Briefly stated, when the motor 40 is operating in a clockwise direction as viewed from beneath the motor, the pulleys 46, 54 and 58 will also be driven in a clockwise direction which results in spinning of the spin tub. When the motor is driven in the opposite direction, causing the pulleys 46, 54 and 58 to be driven in a counterclockwise direction, the agitator will be rotatively oscillated with the spin tub held against rotation.

When the pulley 58 is being driven in the counterclockwise direction causing rotational oscillation of the agitator 16, the spin shaft 28 is held to prohibit rotation thereof by a braking mechanism indicated generally at 60. When the pulley 58 is driven in a clockwise direction for operation in the spin mode, the braking mechanism 60 is released, enabling the spin tub 14, the agitator transmission 20 including its input shaft 30 to rotate until the spin cycle is terminated. As soon as the pulley 58 is rotated in a counterclockwise direction relative to the clockwise rotating spin shaft 28, the brake mechanism 60 will be reapplied and will quickly stop the rotating spin tub and spin shaft 28.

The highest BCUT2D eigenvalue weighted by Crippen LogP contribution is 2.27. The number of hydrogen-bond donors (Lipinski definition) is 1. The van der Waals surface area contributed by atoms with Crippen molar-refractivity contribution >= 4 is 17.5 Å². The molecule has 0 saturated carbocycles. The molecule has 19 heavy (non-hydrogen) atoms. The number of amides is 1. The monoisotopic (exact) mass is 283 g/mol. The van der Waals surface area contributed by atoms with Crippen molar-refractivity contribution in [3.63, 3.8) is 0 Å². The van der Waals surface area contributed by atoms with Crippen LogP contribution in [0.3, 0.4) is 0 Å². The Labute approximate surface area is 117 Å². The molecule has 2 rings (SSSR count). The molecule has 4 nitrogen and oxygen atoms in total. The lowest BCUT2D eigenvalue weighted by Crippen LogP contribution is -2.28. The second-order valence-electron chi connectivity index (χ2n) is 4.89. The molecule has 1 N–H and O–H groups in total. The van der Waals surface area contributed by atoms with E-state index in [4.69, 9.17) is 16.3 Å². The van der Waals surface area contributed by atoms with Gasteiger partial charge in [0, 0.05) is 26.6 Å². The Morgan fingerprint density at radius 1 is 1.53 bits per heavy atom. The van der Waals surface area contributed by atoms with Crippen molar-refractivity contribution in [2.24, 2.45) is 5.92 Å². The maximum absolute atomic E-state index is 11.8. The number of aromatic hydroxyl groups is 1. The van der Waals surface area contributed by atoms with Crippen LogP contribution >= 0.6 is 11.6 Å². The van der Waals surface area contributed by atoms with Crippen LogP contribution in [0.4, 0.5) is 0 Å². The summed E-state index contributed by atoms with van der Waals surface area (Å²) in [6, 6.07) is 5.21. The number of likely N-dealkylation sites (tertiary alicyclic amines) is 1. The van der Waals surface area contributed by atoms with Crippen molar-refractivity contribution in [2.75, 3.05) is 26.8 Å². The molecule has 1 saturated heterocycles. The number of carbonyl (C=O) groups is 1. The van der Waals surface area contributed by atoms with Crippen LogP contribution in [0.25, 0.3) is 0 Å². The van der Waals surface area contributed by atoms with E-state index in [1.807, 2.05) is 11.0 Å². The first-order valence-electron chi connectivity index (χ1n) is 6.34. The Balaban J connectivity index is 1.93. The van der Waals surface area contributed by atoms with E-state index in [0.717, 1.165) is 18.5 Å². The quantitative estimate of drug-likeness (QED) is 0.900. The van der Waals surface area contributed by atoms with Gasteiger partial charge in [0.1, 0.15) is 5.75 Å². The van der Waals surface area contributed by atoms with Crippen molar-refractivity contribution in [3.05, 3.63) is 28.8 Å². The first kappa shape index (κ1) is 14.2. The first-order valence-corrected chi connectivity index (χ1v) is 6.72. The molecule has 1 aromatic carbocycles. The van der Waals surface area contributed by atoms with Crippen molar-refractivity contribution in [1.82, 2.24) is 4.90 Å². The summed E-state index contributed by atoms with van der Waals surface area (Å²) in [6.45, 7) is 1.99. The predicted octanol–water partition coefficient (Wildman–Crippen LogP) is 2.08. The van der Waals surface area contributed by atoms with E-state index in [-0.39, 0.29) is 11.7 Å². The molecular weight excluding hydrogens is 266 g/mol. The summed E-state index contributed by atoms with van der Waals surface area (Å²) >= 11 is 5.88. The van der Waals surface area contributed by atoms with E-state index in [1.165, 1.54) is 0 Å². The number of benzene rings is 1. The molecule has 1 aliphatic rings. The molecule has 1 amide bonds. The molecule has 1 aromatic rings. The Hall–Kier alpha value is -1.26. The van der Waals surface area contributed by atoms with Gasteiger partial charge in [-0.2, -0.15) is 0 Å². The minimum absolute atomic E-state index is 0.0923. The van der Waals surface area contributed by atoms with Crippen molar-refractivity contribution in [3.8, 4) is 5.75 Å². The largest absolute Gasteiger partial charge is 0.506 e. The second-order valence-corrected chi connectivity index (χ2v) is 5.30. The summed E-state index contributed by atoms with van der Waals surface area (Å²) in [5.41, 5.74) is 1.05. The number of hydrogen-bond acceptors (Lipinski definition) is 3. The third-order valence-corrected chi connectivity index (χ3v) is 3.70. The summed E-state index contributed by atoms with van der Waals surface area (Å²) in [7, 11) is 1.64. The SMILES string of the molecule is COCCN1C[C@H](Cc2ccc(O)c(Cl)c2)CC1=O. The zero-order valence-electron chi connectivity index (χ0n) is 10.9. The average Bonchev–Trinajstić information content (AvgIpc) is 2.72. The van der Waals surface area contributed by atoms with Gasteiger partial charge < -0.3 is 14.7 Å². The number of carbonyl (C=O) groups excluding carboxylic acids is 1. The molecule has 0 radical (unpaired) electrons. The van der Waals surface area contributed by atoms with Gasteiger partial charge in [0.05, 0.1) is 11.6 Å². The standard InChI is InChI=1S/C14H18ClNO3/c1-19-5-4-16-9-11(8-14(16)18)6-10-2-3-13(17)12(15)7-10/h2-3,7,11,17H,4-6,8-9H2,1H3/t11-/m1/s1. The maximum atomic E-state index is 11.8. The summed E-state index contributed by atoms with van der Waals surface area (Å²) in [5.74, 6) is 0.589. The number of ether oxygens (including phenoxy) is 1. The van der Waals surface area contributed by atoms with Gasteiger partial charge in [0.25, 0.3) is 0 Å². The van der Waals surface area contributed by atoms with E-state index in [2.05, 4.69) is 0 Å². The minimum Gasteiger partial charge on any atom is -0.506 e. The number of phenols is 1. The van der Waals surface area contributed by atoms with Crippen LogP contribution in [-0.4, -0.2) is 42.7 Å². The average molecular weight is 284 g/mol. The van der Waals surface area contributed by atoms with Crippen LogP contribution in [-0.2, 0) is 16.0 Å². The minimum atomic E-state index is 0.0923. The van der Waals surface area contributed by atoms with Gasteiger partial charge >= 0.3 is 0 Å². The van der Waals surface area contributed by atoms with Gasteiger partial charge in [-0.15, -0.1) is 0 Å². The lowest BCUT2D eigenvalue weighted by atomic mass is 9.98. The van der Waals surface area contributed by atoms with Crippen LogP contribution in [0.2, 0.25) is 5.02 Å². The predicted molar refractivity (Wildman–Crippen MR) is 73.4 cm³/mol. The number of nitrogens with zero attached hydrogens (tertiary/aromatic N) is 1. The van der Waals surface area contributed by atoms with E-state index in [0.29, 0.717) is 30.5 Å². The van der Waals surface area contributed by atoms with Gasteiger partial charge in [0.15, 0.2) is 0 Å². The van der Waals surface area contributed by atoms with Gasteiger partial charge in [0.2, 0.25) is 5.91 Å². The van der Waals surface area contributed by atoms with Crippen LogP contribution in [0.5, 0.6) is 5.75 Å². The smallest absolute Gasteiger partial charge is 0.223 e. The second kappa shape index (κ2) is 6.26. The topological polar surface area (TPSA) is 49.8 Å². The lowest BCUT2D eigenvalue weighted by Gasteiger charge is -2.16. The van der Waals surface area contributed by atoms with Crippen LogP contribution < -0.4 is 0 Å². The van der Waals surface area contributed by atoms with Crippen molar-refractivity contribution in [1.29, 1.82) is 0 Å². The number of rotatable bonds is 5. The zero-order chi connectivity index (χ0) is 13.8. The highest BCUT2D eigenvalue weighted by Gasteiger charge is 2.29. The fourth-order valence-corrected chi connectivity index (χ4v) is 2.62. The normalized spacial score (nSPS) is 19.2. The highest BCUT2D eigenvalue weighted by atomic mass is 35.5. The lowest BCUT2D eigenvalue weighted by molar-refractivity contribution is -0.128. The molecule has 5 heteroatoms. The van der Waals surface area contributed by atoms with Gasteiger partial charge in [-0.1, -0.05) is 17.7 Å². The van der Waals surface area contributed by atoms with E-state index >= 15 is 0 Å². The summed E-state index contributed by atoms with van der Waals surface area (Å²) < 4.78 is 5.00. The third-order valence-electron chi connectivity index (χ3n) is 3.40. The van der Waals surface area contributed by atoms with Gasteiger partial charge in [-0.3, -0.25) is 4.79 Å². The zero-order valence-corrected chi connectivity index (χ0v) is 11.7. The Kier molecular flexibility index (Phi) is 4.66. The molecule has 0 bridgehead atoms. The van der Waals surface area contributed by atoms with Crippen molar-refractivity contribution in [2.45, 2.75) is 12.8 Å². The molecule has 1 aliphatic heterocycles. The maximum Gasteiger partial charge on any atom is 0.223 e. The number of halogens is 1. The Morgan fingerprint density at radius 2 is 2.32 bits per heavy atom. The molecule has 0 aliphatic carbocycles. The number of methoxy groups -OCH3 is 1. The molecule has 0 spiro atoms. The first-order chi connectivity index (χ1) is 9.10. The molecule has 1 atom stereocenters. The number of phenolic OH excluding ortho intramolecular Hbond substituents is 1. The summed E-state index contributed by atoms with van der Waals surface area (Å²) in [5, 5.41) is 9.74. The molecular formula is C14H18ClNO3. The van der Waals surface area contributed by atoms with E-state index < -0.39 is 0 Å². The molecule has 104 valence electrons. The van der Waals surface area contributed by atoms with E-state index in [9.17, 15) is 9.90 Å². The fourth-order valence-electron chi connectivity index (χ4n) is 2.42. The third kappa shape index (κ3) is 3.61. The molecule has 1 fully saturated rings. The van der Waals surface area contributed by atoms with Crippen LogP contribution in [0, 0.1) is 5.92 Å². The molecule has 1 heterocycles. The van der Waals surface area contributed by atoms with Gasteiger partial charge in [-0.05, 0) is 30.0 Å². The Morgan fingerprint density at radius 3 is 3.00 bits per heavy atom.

In accordance with an important aspect of the present invention, the braking mechanism 60 is actuated by the drive pulley 58 which, by virtue of the direction in which it is rotated, is caused to move axially relative to the input shaft 30 carrying it. FIGS. 2 and 3 illustrate the braking mechanism embodying the present invention in enlarged fashion together with the drive pulley 58 and other of the associated components of the machine. FIGS. 2 and 3 differ from one another only to the extent that they show the braking mechanism in an applied and released condition, FIG. 2 illustrating the braking mechanism applying braking force, while FIG. 3 shows the brake released as would occur during the spin portion of a washing cycle.